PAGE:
3. It "does not perish"...So it won't rot away like a dead body that perishes.

    Heracleon was not Paul, & i've read nothing suggesting he was a Jew. Also where does Paul ever speak of "aionion and never perishes" as meaning "eternal and eternal" as a kind of silly pointless redundancy? Nothing you've said denies the plain meaning of Origen's words:

    (19) And after eternal life, perhaps it will also leap into the Father who is beyond eternal life. For Christ is life but he who is greater than Christ is greater than life. (Book 13:19)

    ("The Fathers of the Church: Origen Commentary On the Gospel of John Books 13-32", Translated by Ronald E. Heine, 1993, First Paperback Reprint 2006, p.81-82).

    So Origen even makes so-called "eternal life" ("eonian life" in literal translations) finite when he speaks of "after eternal life" & "beyond eternal life.

    Origen speaking of "after eternal life" and "beyond eternal life", is supported also by pages 10-11 of: Evagrius's Kephalaia Gnostika

    Likewise Origen believed the phrase "eons of the eons", which is equivalent to aionion in the Scriptures (compare Mt.25:41 to Rev.20:10), is finite:

    "Origen, the greatest exegete of the early Church, was well aware of the polysemy of aión and its adjectival forms. In Hom. in Ex. 6.13 he writes: “Whenever Scripture says, ‘from aeon to aeon,’ the reference is to an interval of time, and it is clear that it will have an end. And if Scripture says, ‘in another aeon,’ what is indicated is clearly a longer time, and yet an end is still fixed. And when the ‘aeons of the aeons’ are mentioned, a certain limit is again posited, perhaps unknown to us, but surely established by God” (quoted in Ramelli, The Christian Doctrine of Apokatastasis, p. 161)." Sometimes Eternity Ain’t Forever: Aiónios and the Universalist Hope

    Origen on Exodus 6:13: "And as often as "the ages of the ages" is mentioned some termination is indicated, although perhaps unknown to us, nevertheless established by God" (The Father of the Church: Origen Homilies On Genesis and Exodus, Translated by Ronald E. Heine, 1982, First Paperback Reprint 2002, p.298-299).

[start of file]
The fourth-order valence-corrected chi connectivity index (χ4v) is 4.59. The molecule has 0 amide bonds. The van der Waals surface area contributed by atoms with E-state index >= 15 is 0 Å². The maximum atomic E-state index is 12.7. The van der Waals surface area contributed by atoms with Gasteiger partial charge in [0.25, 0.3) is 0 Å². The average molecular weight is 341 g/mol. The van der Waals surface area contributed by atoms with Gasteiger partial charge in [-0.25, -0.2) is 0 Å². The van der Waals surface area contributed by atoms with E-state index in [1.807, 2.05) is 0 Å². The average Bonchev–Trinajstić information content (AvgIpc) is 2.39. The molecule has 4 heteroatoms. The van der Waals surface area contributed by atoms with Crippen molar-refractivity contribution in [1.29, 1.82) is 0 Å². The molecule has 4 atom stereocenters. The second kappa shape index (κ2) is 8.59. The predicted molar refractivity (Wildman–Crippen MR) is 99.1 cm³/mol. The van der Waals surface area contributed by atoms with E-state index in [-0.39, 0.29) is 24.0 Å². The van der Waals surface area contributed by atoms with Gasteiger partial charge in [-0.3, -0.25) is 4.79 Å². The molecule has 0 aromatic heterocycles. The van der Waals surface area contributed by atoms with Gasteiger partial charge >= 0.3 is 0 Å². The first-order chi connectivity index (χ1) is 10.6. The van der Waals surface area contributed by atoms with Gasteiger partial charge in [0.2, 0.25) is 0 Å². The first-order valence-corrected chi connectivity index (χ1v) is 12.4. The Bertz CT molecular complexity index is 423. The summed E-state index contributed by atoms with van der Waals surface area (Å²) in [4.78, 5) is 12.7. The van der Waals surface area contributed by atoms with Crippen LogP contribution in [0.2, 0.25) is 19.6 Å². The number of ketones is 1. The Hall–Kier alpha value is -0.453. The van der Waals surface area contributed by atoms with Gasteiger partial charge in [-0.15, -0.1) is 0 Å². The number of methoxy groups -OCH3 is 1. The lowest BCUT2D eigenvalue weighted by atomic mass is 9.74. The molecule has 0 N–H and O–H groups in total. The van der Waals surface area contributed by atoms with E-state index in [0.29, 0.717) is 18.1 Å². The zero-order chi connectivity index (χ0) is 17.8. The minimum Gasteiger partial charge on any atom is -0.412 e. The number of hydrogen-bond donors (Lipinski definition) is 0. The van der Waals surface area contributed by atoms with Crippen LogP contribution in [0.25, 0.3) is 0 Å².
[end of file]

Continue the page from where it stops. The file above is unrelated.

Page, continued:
So Origen says "eons of the eons" has a limit & "will have an end". That is the same phrase used in Revelation of Christ's & the saints' reign, Satan's torments, smoke ascending, etc, to/into "the eons of the eons".

    12 points re forever and ever (literally to/into "the ages of the ages") being finite:

    For the Lord will NOT cast off FOR EVER:
     
  3. ClementofA

    ClementofA Well-Known Member Supporter

    +1,153
    Non-Denom
    Private
    Define verses? What does that even mean?

    As for the word, i already gave you the page number.

    75 UR verses + 100 proofs + 150 reasons etc:
    Web Online Help
     
  4. Pneuma3

    Pneuma3 Well-Known Member

    +379
    Christian
    Ya I noticed that also, seems BDAG is only the best authority when it suites his belief but when it does not he rejects it. Probably believed no one here had a copy of BDAG to counter him.
     
  5. hedrick

    hedrick Senior Veteran Supporter

    +4,611
    Presbyterian
    Single
    Paul: is universalist

    [FYI: for the Gospels I’m using a chart from McLaren’s “The Last Word …”]

    Matthew: eternal punishment seems clear; he has a lot more passages about judgement than the other Gospels. When you consider the OT context of his descriptions, they could indicate destruction rather than eternal conscious torment. (E.g. the worm that never dies was originally consuming dead bodies, not tormenting live enemies.)